A former Navy pilot paralysed in a ski accident is turning his specially adapted yacht into a charity venture to help disabled sailors back to sea.
Inventure is run by an hydraulic motor controlled by levers
Trevor Jones, 43, from Fulham, south west London, developed the Inventure for himself after his accident in 1988.
But now he has adapted the 60ft yacht into a training facility to allow disabled people to take it out for day trips or longer voyages.
It will sail up to St Katherine's Dock in London for the launch on 24 June.
Mr Jones told BBC News Online: "I had my accident at the end of the Eighties - sailing was my passion and my life at the time.
"But I had horrible times on other people's boats being cold and immobile. I just wanted to be back at sea but hated the experiences I was having."
He heard about a yacht developed by an aeronautical engineer which had a solid sail without ropes, which can get tangled in a wheelchair's wheels.
As a Navy pilot Mr Jones rescued Richard Branson from a ditched balloon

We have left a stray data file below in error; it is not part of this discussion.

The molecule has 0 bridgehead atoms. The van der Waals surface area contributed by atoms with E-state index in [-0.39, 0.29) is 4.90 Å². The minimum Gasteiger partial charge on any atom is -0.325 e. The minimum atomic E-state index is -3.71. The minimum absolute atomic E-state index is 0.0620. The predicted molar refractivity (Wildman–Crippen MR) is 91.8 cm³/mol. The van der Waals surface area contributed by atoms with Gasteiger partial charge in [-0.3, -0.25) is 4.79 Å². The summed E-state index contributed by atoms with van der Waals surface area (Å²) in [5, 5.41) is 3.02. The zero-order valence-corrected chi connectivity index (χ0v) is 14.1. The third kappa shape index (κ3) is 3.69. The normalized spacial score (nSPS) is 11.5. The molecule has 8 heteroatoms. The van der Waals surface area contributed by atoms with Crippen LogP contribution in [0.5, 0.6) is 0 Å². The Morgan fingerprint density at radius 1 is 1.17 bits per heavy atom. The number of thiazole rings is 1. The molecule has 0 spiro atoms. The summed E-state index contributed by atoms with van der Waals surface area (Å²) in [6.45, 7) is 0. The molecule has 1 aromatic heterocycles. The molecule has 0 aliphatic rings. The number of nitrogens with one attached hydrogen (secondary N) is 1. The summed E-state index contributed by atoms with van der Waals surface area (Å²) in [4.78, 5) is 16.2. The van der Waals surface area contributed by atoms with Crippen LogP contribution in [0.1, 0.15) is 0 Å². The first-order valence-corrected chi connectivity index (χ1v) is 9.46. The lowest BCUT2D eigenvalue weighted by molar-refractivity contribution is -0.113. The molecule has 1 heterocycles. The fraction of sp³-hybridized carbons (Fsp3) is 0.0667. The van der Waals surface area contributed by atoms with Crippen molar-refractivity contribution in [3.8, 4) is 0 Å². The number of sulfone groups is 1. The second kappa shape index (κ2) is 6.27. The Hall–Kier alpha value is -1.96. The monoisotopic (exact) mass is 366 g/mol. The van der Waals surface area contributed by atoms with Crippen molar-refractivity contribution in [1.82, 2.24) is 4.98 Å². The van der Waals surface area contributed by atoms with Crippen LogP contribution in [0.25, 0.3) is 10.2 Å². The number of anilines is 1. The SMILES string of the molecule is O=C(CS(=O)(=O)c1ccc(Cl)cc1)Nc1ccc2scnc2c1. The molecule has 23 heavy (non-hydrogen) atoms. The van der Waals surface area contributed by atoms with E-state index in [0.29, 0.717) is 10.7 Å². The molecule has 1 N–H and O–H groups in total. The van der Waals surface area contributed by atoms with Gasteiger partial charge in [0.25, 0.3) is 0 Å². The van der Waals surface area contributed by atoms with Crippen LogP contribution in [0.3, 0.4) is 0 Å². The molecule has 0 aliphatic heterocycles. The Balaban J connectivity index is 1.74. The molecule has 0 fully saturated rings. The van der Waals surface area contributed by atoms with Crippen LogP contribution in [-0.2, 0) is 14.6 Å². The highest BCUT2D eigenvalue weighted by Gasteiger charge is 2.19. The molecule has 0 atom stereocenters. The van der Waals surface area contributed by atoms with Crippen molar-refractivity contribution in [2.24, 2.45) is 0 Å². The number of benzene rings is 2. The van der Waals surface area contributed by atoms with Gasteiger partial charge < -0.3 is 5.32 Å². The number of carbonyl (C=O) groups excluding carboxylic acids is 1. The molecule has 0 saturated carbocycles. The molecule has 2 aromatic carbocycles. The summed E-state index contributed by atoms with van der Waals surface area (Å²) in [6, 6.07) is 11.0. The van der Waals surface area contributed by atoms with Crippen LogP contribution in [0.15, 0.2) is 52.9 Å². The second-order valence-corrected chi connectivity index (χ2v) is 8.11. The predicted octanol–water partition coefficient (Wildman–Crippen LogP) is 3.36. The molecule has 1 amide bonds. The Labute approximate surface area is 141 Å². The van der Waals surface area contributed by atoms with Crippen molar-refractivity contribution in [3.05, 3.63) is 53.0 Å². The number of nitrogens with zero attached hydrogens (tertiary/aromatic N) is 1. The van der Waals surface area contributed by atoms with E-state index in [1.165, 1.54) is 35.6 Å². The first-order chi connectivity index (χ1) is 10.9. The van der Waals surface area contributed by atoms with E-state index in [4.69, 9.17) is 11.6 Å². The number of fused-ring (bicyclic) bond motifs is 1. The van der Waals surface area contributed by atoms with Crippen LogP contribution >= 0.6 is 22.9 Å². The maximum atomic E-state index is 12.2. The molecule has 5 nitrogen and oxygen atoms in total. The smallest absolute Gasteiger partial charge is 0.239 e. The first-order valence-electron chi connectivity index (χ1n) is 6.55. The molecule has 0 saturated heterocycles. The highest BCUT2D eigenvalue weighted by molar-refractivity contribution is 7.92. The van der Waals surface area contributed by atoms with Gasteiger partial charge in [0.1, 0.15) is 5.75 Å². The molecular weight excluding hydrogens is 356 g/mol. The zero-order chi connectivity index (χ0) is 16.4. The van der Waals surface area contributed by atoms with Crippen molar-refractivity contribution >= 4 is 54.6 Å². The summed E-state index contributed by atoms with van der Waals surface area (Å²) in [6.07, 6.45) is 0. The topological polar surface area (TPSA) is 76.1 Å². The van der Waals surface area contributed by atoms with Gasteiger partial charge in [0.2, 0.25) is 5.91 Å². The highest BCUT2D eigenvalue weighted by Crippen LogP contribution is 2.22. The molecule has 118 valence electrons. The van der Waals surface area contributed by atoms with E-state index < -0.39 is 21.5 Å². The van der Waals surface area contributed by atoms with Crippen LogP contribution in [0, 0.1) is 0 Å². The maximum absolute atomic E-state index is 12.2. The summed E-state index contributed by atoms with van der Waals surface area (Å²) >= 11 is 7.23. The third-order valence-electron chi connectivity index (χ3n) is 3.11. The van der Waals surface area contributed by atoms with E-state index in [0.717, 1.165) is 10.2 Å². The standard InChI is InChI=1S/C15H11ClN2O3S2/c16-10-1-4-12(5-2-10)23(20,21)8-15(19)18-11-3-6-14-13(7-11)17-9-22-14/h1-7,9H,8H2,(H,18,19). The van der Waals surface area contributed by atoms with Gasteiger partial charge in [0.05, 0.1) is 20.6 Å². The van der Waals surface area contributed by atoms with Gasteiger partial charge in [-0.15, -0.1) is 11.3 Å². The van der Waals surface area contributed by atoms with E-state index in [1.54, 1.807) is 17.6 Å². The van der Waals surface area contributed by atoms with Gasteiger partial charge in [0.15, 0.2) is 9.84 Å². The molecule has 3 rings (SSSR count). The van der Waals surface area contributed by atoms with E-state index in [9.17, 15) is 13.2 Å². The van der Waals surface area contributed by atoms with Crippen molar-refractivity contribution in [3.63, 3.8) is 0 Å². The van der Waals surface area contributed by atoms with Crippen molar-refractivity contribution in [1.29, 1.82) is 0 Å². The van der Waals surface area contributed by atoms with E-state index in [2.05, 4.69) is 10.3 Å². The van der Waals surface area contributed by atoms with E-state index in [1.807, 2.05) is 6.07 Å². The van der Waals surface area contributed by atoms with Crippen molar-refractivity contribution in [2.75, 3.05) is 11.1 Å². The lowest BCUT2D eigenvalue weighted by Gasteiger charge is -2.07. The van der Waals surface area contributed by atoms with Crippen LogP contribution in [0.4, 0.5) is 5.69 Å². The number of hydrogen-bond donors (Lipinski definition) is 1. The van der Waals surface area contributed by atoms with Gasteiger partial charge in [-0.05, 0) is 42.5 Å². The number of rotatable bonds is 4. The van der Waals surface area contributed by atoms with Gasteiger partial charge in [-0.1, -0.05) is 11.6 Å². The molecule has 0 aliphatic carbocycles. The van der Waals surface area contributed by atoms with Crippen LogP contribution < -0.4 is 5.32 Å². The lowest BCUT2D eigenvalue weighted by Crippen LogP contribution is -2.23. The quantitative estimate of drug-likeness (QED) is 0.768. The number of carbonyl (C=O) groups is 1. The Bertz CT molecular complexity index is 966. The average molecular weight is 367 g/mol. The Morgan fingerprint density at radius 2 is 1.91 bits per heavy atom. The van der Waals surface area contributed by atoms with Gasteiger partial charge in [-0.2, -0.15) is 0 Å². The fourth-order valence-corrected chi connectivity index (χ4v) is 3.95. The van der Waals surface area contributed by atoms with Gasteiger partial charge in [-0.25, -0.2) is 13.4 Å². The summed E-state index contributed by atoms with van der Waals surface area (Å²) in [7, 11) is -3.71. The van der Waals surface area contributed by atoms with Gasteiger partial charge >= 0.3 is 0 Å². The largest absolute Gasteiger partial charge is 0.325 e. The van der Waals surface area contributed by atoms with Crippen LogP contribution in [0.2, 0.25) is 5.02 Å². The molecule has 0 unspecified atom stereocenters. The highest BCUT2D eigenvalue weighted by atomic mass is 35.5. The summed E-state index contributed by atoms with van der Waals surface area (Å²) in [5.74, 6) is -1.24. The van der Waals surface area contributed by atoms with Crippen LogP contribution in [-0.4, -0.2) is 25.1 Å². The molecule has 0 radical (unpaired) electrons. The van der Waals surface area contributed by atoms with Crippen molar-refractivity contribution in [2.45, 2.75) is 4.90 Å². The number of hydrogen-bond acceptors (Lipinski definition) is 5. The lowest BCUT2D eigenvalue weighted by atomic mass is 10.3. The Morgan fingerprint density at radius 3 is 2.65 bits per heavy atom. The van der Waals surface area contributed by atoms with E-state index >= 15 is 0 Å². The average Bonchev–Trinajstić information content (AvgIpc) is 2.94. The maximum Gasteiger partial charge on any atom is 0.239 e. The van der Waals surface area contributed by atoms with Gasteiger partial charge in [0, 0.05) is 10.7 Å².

Over the next two years he fitted it out with a flat deck, heating, wheelchair access, special beds and showers. Its hydraulic motor can be controlled at the push of a lever.
After he took it around Britain for three months in 2001, the Cadogan charity offered him funding to make Inventure into a training yacht for disabled people.
Its first trip last week took 20 people around the Solent.
"Originally I thought it would be for people like myself, but the first clients we have had have been people with learning difficulties," Mr Jones said.
"We can take it across the Channel, across the Atlantic or we don't have to leave the harbour.
"It is making something that everyone else takes for granted available to those who can't."